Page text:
You’ll tell me: it’s great to know what they are, but what do they look like? The most common are:
Licking their nose, looking away, yawning, pretending to sniff something on the ground, turning their backs on a situation, etc…
Dogs are absolute masters at maintaining peace, and they will only bite or display aggressive behaviors when they don’t have a choice and they have tried everything else first, without success. That is why it’s absolutely essential to be able spot those little messages they are sending. A lot of aggressions could be avoided if everybody knew how to read them, and a lot if discomfort for everyone as well. To be honest, if humans were that good at maintaining peace, a lot of wars would have been avoided… Just saying!!
A lot of times those dog behaviours aren’t interpreted as they should be. Let’s take the example of growling : it is often seen as a sign of aggressivity by dog owners, but it is quite the opposite. A dog who growls is warning that something is wrong, and will be very unlikely to bite if they are heard and accounted for.
More than avoiding aggression, spotting the signs of discomfort when your dog expresses them will help you knowing that something is making them uncomfortable and gives you the power to act on it to avoid the situation.
As an example, I learned thanks to calming signals that Croquette didn’t like people bending down to touch him ( and didn’t like being touched at all). Now, I always anticipate and try to stop people from doing it. If I am honest, a lot of people don’t understand and just think I am rude but I made a commitment to protect him when I adopted him, and his wellbeing goes before stranger’s feeling…
If you want to learn more about calming signals, I would recommend an absolutely brilliant book on the subject, called “ the calming signals, on speaking terms with dogs” by Turid Rugas Everything you need to know about it is in this book!
2- Always respect their comfort zone!!
f you know something is going to scare your dog, or make them feel uncomfortable, avoid it at all costs. If your dog is anxious in busy environments: don’t take them to the bar or to the city center on a Saturday afternoon. Your dog’s behaviour, when observed is a great indicator of the way they are feeling, listen to them.
You ‘d think it goes without saying, but sadly, I have heard so many times things like “ what, your dog is afraid of crowded places? It’s fine, take them to the market on a busy day, and they’ll get used to it”. Sometimes they will, but most of the times, you will just make it worse…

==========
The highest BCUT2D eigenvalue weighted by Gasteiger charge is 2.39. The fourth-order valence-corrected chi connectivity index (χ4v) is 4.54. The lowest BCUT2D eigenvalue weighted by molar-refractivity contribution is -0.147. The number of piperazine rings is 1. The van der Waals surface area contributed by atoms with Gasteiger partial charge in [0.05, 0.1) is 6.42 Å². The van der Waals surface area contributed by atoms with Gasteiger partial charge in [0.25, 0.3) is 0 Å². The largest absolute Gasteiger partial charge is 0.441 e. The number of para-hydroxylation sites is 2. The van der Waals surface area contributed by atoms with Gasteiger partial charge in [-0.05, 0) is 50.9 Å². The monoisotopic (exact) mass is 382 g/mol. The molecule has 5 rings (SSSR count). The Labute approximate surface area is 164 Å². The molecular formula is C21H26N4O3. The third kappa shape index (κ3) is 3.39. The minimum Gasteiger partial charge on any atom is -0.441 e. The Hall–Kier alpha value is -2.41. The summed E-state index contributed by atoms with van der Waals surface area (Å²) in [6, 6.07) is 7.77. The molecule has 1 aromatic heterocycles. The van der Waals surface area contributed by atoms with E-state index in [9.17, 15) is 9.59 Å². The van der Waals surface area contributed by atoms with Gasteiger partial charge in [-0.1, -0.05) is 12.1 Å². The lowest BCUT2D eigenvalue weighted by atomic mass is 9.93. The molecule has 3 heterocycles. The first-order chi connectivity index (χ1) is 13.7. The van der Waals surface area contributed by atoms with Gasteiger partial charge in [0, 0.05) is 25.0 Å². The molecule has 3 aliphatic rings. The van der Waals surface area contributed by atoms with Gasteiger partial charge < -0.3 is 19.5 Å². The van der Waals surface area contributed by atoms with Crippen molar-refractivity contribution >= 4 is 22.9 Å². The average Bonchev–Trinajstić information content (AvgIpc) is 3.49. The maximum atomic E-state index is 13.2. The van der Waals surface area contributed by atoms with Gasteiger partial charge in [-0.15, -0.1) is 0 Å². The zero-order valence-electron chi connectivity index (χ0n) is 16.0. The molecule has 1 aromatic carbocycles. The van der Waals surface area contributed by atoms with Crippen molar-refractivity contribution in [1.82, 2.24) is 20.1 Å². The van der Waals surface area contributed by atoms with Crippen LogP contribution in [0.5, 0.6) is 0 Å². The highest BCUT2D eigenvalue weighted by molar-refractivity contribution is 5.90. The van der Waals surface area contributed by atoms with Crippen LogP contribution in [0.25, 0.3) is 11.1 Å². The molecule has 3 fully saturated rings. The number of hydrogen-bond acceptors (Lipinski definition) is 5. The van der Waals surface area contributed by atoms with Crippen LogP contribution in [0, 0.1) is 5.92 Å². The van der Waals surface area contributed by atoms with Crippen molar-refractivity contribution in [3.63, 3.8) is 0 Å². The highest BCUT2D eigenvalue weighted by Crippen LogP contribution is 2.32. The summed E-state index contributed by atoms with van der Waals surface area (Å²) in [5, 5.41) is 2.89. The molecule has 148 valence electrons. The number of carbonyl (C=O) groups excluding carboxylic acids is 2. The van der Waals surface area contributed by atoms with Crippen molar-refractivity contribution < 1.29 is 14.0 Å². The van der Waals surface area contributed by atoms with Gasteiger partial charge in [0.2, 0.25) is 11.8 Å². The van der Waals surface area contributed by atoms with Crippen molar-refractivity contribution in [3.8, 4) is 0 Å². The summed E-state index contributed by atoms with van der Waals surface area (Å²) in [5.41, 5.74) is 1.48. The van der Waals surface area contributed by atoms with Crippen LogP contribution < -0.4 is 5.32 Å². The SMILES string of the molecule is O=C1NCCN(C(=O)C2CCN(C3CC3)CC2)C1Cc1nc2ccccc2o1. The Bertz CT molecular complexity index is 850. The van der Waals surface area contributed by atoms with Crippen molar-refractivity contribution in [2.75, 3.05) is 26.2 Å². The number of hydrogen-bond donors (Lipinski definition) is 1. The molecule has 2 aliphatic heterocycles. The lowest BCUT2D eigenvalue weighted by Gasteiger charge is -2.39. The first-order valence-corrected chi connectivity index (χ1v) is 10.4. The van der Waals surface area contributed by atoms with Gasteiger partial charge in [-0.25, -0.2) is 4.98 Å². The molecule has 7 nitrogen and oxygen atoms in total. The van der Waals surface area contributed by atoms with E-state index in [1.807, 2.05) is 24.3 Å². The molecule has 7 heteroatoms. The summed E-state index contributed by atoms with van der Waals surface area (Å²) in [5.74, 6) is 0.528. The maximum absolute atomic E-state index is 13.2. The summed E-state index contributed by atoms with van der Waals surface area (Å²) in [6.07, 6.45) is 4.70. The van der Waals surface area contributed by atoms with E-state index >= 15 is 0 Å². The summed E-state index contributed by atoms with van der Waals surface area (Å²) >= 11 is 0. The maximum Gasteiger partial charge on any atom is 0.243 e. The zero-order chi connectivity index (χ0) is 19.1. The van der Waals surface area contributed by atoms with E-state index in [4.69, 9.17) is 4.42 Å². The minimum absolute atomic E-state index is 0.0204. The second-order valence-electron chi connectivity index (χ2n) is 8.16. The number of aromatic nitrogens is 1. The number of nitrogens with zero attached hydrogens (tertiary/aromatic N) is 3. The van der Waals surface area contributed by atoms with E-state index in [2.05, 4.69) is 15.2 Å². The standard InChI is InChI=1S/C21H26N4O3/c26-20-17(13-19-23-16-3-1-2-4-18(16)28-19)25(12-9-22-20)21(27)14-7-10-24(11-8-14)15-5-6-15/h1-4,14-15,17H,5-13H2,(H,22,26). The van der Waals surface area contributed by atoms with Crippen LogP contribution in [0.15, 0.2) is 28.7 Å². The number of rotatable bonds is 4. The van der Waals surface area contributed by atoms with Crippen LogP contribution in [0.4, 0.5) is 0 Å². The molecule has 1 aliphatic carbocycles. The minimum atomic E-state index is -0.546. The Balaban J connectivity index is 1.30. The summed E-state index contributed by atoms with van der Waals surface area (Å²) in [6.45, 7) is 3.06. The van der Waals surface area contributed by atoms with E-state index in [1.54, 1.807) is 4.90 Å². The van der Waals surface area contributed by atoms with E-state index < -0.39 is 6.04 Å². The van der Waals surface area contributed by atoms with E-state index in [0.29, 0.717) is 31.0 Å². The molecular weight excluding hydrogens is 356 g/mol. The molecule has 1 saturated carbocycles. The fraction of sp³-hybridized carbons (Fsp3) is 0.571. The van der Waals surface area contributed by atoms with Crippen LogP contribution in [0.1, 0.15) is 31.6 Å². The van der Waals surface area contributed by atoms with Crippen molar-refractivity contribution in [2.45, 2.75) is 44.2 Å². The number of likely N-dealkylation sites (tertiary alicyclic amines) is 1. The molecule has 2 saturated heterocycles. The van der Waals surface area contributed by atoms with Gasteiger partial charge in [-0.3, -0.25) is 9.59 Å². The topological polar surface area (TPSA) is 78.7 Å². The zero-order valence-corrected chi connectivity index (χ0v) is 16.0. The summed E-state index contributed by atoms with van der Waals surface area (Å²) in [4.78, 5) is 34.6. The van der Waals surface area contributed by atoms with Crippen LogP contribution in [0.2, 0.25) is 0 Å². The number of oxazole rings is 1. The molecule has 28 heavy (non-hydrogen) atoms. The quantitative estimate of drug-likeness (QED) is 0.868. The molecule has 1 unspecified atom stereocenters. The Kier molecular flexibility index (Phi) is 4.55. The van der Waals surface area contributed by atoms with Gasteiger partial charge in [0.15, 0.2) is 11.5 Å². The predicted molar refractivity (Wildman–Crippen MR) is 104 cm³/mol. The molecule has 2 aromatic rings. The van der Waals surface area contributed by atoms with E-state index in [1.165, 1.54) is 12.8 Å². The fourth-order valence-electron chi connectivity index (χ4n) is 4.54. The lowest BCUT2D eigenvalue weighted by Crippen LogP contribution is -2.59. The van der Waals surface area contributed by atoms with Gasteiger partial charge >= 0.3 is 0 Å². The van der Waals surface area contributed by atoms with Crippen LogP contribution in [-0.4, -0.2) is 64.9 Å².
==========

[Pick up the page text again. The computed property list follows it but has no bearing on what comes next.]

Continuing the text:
This is called “ flooding”. It consists in putting the dog in a situation that is known to scare them, at a very high intensity, hoping that when they ‘ll be submitted to a lower intensity, they will cope better. I have to admit, I absolutely don’t believe in that method, which to me can, at times, be considered as abuse!
Imagine you are afraid of spiders ( a lot of people will relate, myself included), and we lock you in a room full of huge and disgusting (to me at least) tarantulas. Maybe you will be less afraid next time when you see an average sized spider, or maybe you ‘ll just be traumatized, and start distrusting the persons who put you in that situation in the first place. Well it is the same with dog behaviour and anxious dogs.
They should never be pushed to face situations that are too much to handle for them, no matter what age they are, and their comfort zone is something we need to respect to make them grow into happy and confident adults. Their comfort zone can be of course be extended, and they absolutely can get more comfortable in situations they were not before. It is all about going progressively, and taking your time.
I have talked about what you shouldn’t do, but here is what I think you should go for:
Habituation : it is a technique that consists of placing the dog under their threshold, and expose them to the stimulus at a level they are still comfortable with.
Then, making a positive association with the stimulus will slowly extend their comfort zone and their tolerance will build up! The spider is actually a very good example. Let’s say we are trying to get a human to be okay with the presence of spiders. We will expose them to the sight of a small spider, at a great distance from them, and give them a €10 bill. When they are not spooked by the small spider anymore, we’ll show them one a bit bigger, then a bit closer, still with giving them something pleasant at the same time ( it could also be a piece of cake or a candy) . Treats, toys, pets and hugs are you best friends to create positive associations with your scared dog’s environment.